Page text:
Welcome to cortex_var

cortex_var is a tool for genome assembly and variation analysis from sequence data. You can use it to discover and genotype variants on single or multiple haploid or diploid samples. If you have multiple samples, you can use Cortex to look specifically for variants that distinguish one set of samples (eg phenotype=X, cases, parents, tumour) from another set of samples (eg phenotype=Y, controls, child, normal). See our Nature Genetics paper and the documentation for detailed descriptions.

If you have questions about what cortex_var can do, or experimental design, or you are having problems and need advice, or if you want to know what others are doing with cortex_var, then please join our Google group/mailing list (to do this, click here and follow instructions), and then post/email your questions there. Note you cannot post to or email the list without first joining. If you have tried to use cortex but something has done wrong, then please raise a bug. Instructions on how to raise a bug are here.

cortex_var latest news

13th November 2013: release v1.0.5.21. Get it here. Minor release with updates to the 1000 Genomes Phase3 pipeline. These changes will migrate into run_calls in a forthcoming release.

4th August 2013: release v1.0.5.20. I have again made two releases in quick succession. These are small incremental releases. I've modified the VCF filtering now, depending on whether a joitn or independent workflow is being used. See the Release Notes for details. Also there is now a --subsample option, which is sometimes useful to examine how things (eg power) varies with coverage. I'm afraid v1.0.5.19 had slightly broken VCF filtering, hence the rapid new release.

10th July 2013: reissued release v1.0.5.18. Apologies everyone - on July 1st I mis-bundled the v1.0.5.18 zip file and left out one of the new scripts. I've just fixed this and reissued the release.

1st July 2013: release v1.0.5.18. I've just brought out version and then very rapidly brought out v. also. There are some small bugfixes (see the release notes), but the main benefits of this release are: more robust choice of error-cleaning threshold, in the face of real-life heterogeneous data. run_calls now looks at the coverage distribution (as always) and makes a better choice of threshold. It also dumps a PDF for each sample, showing the distribution and where the line was drawn. There is also an important bugfix, fixing a bug I introduced by reverting a previous fix - essentially I was not allowing error-cleaning of contigs longer than a SNP - this can affect high diversity species as well as microbial samples where you often have low coverage contigs of the host species.

21 June 2013: release v1.0.5.16. This is a minor release. Bugfixes include: a bug in VCF filters which were removing calls where the ref allele in the reference FASTA was lower case, and various memory leaks. For those interested in testing beta code, there are early versions of the new Cortex error correction code (used in 1000 Genomes Project) and a simple pan-genome analysis function so you can compare a set of known genes with a set of samples, to see which samples have which genes/plasmids/whatever. Both of these functions (including the user-interface) will change in the next releases though, so bear that in mind.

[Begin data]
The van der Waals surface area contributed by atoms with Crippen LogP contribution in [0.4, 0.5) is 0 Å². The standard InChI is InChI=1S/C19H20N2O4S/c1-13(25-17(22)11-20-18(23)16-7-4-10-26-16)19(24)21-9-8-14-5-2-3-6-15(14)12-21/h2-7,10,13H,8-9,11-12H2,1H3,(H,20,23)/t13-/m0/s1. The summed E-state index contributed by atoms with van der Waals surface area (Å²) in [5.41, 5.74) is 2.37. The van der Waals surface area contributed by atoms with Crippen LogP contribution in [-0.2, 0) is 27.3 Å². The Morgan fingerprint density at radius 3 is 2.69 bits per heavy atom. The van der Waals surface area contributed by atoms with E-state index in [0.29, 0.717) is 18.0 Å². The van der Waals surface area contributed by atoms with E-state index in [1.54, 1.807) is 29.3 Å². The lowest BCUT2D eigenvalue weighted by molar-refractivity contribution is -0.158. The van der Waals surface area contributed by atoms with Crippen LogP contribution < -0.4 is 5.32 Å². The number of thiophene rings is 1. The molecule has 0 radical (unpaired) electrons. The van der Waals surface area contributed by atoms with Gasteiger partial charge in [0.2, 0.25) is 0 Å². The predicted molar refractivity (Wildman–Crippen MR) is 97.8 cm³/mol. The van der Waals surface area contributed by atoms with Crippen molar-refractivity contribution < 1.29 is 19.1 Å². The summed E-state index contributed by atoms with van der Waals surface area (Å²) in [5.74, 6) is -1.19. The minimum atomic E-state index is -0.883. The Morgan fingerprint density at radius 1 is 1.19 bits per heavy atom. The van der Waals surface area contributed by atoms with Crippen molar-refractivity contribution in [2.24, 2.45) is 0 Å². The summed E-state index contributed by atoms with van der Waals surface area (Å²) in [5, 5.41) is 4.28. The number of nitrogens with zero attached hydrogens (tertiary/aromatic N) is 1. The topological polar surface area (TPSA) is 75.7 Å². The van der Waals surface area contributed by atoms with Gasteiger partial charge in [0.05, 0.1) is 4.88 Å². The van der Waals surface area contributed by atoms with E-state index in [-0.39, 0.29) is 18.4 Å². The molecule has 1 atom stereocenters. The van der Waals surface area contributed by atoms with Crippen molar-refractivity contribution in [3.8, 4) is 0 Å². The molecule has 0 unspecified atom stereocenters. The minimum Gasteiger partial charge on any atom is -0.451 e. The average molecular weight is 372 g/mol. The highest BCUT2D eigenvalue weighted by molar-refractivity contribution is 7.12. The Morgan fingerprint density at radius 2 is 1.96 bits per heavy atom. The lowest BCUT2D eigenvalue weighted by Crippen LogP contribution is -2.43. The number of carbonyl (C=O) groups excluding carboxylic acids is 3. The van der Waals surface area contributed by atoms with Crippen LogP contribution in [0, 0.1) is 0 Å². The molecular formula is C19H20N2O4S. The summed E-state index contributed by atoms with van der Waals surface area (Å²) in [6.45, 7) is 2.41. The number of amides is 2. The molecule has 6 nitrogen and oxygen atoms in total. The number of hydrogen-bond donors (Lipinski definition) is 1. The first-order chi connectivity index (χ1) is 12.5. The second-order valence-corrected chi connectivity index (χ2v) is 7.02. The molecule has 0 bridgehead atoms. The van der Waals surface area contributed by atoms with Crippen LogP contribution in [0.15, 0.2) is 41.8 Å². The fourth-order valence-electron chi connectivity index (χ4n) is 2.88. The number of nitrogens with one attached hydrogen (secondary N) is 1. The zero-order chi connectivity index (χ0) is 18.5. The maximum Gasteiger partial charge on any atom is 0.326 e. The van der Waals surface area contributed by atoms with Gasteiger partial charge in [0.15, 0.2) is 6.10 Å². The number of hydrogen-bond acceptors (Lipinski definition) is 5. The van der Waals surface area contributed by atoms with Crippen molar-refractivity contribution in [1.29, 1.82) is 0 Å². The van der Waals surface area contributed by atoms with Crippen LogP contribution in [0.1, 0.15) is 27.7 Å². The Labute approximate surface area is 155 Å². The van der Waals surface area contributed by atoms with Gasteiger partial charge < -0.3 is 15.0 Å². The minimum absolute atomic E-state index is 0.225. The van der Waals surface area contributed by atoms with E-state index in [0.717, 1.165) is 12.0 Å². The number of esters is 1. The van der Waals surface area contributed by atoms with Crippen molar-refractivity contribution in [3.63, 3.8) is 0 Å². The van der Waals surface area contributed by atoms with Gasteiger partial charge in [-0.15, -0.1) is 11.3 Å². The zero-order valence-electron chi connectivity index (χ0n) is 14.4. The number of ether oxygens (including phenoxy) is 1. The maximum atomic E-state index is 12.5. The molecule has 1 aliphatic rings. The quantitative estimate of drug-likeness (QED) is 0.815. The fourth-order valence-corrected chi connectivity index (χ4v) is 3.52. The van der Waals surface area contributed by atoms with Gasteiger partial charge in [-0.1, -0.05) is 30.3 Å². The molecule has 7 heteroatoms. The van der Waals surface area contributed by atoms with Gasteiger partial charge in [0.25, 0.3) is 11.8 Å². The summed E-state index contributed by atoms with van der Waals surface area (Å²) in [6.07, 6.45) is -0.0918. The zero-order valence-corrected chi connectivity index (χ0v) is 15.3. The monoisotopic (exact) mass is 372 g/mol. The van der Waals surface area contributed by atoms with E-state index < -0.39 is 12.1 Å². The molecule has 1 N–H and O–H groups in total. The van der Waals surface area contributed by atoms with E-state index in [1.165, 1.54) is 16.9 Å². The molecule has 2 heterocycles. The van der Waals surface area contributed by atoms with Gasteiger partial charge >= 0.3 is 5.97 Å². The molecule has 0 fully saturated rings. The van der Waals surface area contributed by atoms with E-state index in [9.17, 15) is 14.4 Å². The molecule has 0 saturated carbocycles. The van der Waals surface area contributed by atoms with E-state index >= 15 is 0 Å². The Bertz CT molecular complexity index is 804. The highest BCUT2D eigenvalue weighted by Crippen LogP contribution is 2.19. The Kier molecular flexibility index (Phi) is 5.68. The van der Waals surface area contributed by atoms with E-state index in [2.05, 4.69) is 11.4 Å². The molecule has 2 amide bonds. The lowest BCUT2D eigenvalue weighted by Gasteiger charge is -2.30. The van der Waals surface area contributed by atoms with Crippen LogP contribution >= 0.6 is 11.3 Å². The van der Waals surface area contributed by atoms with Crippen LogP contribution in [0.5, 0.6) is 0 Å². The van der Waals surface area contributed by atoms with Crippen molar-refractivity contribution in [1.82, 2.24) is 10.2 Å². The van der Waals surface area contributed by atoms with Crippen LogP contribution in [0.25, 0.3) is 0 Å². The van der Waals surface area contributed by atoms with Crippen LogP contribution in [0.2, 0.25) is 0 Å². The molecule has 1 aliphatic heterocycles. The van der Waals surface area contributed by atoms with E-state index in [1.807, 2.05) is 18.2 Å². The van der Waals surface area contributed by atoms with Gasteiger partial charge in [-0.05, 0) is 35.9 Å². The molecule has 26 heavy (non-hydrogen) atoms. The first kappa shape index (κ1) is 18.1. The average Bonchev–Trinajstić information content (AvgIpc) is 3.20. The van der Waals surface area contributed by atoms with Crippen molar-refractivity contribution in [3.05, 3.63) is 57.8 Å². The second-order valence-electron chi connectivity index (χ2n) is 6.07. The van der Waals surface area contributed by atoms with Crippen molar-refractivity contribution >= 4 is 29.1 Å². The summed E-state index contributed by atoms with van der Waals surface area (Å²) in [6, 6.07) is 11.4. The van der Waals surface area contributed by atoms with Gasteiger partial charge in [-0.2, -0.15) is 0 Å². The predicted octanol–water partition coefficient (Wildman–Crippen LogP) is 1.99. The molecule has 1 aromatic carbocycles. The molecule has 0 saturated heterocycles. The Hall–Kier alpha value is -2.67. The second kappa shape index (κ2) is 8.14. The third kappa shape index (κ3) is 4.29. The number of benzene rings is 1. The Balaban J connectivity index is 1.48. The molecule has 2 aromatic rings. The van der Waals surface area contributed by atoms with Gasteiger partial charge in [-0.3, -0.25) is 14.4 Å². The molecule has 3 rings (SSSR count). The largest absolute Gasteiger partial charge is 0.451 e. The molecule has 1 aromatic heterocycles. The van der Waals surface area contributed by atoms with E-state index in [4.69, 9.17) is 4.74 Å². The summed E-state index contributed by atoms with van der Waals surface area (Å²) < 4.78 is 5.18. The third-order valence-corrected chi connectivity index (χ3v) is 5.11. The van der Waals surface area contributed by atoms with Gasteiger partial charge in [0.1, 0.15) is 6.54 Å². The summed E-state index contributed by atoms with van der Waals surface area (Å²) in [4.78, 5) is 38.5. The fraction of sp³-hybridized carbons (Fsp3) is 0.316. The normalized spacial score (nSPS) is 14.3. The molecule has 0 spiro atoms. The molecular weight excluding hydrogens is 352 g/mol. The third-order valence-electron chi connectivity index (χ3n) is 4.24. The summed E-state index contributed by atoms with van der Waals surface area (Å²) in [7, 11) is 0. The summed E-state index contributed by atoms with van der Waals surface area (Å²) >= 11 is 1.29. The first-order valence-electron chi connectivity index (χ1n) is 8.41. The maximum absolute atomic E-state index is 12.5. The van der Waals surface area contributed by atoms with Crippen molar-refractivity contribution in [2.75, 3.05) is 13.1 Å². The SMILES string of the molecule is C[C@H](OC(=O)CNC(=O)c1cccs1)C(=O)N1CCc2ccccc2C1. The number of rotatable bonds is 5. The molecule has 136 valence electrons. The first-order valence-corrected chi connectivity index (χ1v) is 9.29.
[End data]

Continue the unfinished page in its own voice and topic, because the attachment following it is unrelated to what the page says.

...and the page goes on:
6 February 2013: release v1.0.5.15. This is a bugfix release. Run_calls now allows you to specify the ascii offset if you are parsing non-standard FASTQ quality encoding. It also now copes better when being given a dataset with multiple samples with different read-lengths - if for example some have 50bp reads, and others have 100bp reads, it copes properly when the user has specified going up to k>50, so some samples have empty graphs. Some installation issues reported by a few users have been fixed by Isaac Turner. Some bugs in the 1000 Genomes Phase2b Cortex pipeline have been caught and fxed by Chunlin Xiao - this pipeline has been used so far to call variants on 1500 humans (mean depth 5x), so you might be interested if you want to work on a population of samples with large genomes. See the link elsewhere on this page (on the right) for docs on the pipeline itself. Various other small fixes, plus moved to using htslib for parsing bams. See the release notes for further details.

20th November 2012: New Cortex paper out! The next Cortex paper, "High-throughput microbial population genomics using the Cortex variation assembler" is out at Bioinformatics, early access. Get it here. Check it out to find out how we call at multiple kmers, the different discovery workflows you can use, different ways to integrate a reference assembly into your work, and how to scale to thousands of microbial samples. Also worth taking a look at the two case studies - for microbial samples the relatively high coverage compared with vertebrate sequencing, plus the relatively low repeat content, means you can attain comparable sensitivity with assembly as you do with mapping, plus of course the lower FDR, better access to non-SNP variation, and in fact the ability to compare a sample with the entire pan-genome of known sequence, not just a reference.